Top Contractors 2009
Though executives at Clark, Dome, Blach and Tower say they face an uncertain 2009, most admit that the recession necessitates retrenchment and preparation for better times ahead.
For many general contractors in California, 2008 may be seen as the last good year of revenue growth.
As California and the rest of the nation continue to weather the recession, contractors are anticipating that revenue growth for 2009 and the foreseeable future will decline. At the same time, competition for jobs is expected to increase as work dries up.
But contracting executives interviewed for this article say the news is not all dire. They view the recession as an opportunity to retrench and prepare for better times.
For Clark Construction, the sagging economy means expanding the company’s view, says Jim McLamb, vice president.
“[The recession] has nudged our group into looking in new arenas to build in, such as alternative energy,” McLamb says. “I think that’s a positive thing.”
At the same time, the recession also allows Clark to go back to basics, he adds.
“There is a rejuvenated and refocused effort on being good at what you do,” McLamb says.
Others are using the recession to invest in improving their companies for the future.
San Francisco-based Dome Construction is making a strong push to recruit technical staff for its biotech projects, says Mark Bley, CEO.
At the same time, Dome is installing $500,000 in construction management software, he says.
“When the market starts up again, we will be that much stronger,” Bley says.
The executives interviewed for this story reported that 2008 was a good revenue year for their companies. Three companies recorded revenue growth compared with 2007 while one contractor, Clark, recorded stable revenue growth.
However, all but one of the executives are predicting double-digit revenue declines for their companies in 2009 because of the recession.
One key challenge is financing for projects.
“We are finding fewer owners with the money or access to money,” Clark’s McLamb says.
The lack of financing has also led to changes in how contractors operate, says Alex Guerrero, executive vice president with Sun Valley-based Tower General Contractors.
Tower traditionally sends its clients a bill, asking to be paid every 30 days, Guerrero says. But clients are asking to pay in 45 days, he says. Factor in subcontractors who want to be paid every 15 days and it puts Tower in an unusual position, Guerrero says.
“It’s something we never thought we would have to do – play bank,” he says.
Contractors have been dealing with these challenges ever since the economy went south in the last quarter of 2008.
“We saw an almost instantaneous private (construction) slowdown,” says Dan Rogers, executive vice president and chief operating officer with Santa Clara-based Blach Construction. “It was fairly abrupt and dramatic.”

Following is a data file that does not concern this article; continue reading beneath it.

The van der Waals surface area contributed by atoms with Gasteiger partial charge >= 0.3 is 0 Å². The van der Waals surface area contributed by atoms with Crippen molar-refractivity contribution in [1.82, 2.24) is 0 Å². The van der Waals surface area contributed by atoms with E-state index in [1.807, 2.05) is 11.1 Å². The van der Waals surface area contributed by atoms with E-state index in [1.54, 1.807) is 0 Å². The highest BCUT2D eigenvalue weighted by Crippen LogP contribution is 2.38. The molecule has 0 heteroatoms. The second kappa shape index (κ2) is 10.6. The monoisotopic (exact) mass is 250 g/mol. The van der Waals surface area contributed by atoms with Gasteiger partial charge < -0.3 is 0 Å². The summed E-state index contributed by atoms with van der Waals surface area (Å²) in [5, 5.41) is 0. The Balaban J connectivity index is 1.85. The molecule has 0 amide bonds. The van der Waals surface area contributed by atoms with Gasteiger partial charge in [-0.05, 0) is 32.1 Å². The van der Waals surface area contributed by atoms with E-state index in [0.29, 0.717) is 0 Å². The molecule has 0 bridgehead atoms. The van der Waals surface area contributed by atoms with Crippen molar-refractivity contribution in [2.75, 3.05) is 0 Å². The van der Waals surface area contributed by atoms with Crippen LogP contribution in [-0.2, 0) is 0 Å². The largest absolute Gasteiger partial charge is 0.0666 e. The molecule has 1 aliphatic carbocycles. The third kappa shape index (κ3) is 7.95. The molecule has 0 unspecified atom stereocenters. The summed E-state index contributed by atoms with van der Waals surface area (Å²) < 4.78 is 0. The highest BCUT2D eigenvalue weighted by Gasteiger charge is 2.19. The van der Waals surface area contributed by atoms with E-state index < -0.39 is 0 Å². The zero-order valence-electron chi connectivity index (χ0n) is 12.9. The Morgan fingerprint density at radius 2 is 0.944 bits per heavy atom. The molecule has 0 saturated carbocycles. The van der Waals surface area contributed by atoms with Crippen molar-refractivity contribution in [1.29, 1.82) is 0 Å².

The executives say that they want to rely on stable markets or long-term projects to ride out the recession.
Tower General Contractors is working on projects that will keep the company occupied through 2009 and into 2010.
“We want to find work that lasts longer than one year to weather the economy,” Guerrero says.
But other companies have found that some traditional markets they have relied upon are suffering.
While Blach Construction can rely on its core education and health care markets, tenant improvements is a struggling sector, Rogers says.
Companies might normally spend to improve a facility or move into a new building, Rogers says, but the economy is causing those corporations to hold off on those moves and tenant improvements.
Bley with Dome Construction agrees and says he had had to lay off some staff on the tenant improvement side.
“Tenant improvement is still weak,” he says.
Help may come through the state and federal governments through stimulus and California fixing its budget problems, the executives say.
Because of the state budget deficit, hundreds of projects were placed on hold, Rogers says.
Now that lawmakers have come up with a budget plan, they need to release those delayed projects as well as projects that need bond sales to proceed, he says.
“Lawmakers need to do what they can to release funds for projects,” Rogers says.
The stimulus funding provided by the federal government may give contractors a boost in a down year, but speed is needed, says McLamb.
While the current administration has shown it will move with speed in providing stimulus, other parties need to move just as fast, McLamb says.
“That same expedition needs to work through the state, counties and agencies,” he says.
Tower’s Guerrero says he believes that the stimulus should motivate legislators to take more chances to fund projects.
Everyone from accountants to truckers and even, unfortunately, lawyers can benefit from construction, he says.
“Somebody’s got to do something,” Guerrero says. “Someone needs to stick their neck out. Now is the time for people to step up.”